Thursday, August 11, 2011

A Possibly Regrettable Philosophy

"Live without regret."  I see that quote all over the place: on people's Facebook profiles, in advertisements, spelled incorrectly on Hayden Panettiere's back.  In some ways, I think it is a good sentiment.  We have to forgive ourselves for our own transgressions; we cannot torture ourselves forever over past sins.  Nor should we dwell on decisions or actions that seemed good at the time, but we realize now were mistakes in judgment or just plain bad luck.  Also, it can be a good reminder to make every effort not to do things today that we may regret later. 

However, I have a feeling that many people who espouse the regret-free philosophy don't mean it those ways, or at least, don't only mean it those ways.  Most times I have encountered this quote, it has been coupled with photos of crazy drunken hijinks or quotes about the pleasures of debauchery.  And when taken in that context, its meaning is not of forgiving oneself or keeping one's actions in check, but of shamelessly indulging in immoral behavior and refusing to feel remorse over it.

For when we look up regret its first definition is just that: sorrow or remorse.  And if the "live without regret" philosophy is, at its core, a decision to never feel sorrow or remorse or guilt over doing a bad thing, then it's not the mantra for me.  I do live with regrets, many of them.  The sins I have repented, I have forgiven; the unwitting mistakes, I have moved past -- but it would be ridiculous to say that I feel no sorrow or remorse for anything I have done in my life.  What sort of way would that be to live?

Now, to live without egrets...that would just be a shame.
I suspect that many of the folks who "live without regret" do so because they want to live life to the fullest.  That is my desire, too -- to live a life full of joy, full of beauty, full of goodness.  A life full of love, the only thing which makes us full.  One of my absolute most detested famous movie quotes is from Love Story: "Love means never having to say you're sorry."  Rubbish.  We may wish we never had reason to apologize to the people we love, but heaven knows we sinners fail constantly, even in the relationships we treasure most.  So if my life is full of love, chances are I'm going to have some regrets to go along with it, like it or not.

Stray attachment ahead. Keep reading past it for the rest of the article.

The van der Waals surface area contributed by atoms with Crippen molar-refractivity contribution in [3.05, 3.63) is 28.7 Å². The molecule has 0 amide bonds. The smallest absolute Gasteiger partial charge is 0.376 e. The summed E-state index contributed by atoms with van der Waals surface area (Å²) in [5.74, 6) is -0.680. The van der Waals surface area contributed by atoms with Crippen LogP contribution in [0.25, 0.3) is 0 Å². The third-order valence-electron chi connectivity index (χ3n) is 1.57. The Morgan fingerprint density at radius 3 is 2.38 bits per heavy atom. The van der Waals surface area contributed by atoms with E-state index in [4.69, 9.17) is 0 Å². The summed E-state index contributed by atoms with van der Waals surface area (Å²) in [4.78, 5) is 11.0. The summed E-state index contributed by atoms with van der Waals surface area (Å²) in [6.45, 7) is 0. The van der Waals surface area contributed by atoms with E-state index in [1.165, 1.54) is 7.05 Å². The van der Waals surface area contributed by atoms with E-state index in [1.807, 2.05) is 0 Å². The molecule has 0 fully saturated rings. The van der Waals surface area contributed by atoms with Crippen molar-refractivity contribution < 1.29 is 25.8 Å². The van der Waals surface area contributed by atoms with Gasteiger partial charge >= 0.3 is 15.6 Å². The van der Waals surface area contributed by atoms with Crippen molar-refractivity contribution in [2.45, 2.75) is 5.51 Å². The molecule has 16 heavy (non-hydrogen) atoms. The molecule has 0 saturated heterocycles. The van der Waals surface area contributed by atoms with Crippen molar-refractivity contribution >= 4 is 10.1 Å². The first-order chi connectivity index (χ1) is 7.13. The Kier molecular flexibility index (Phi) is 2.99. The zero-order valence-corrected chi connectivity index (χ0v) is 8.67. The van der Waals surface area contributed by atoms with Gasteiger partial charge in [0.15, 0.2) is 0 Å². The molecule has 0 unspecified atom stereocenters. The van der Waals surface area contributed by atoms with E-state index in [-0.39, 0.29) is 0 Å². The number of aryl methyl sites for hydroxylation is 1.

What do you think?  Do you like this quote? Am I being (regrettably) overly-critical about the whole affair?


  1. I agree with you in the way that most people misunderstand or misquote this quote. I try not regret things in the past that cannot be changed and that is how I interpret the quote.

    Your posts always give me something to ponder and I appreciate that! Also, I'm glad you like the print! I never received an email notification that you sent me a message on fb so I apologize for never responding.

  2. I think you are right on. That quote does seem to be coupled with bad behavior. I think sometimes that regret is a part of learning and acknowledging that you did something wrong (sinful) - but we shouldn't hold on to that regret forever. I used to regret a past relationship that I had which was very abusive and caused me to compromine much of my morals, but I have been able to move on and to be grateful for the lessons I learned. I would never have met my husband if that previous relationship hadn't have turned out the way it did, so I have learned not to "regret" it.

    But then again, maybe I'm confusing regret with shame or guilt. I don't even know what I think...

  3. Totally with you. In fact, my cousin and I were just talking about something which I think would be a lot better off if people didn't follow this philosophy.

    If I've agreed to something (a playdate, a favor, etc.) I do not go back on it. Sometime I might be late due to a nap, or have to cancel due to illness. But so many people cancel out on their obligations at a whim and then don't bother to feel guilt or apologize for how they've let someone down who was counting on them. Totaly shameful.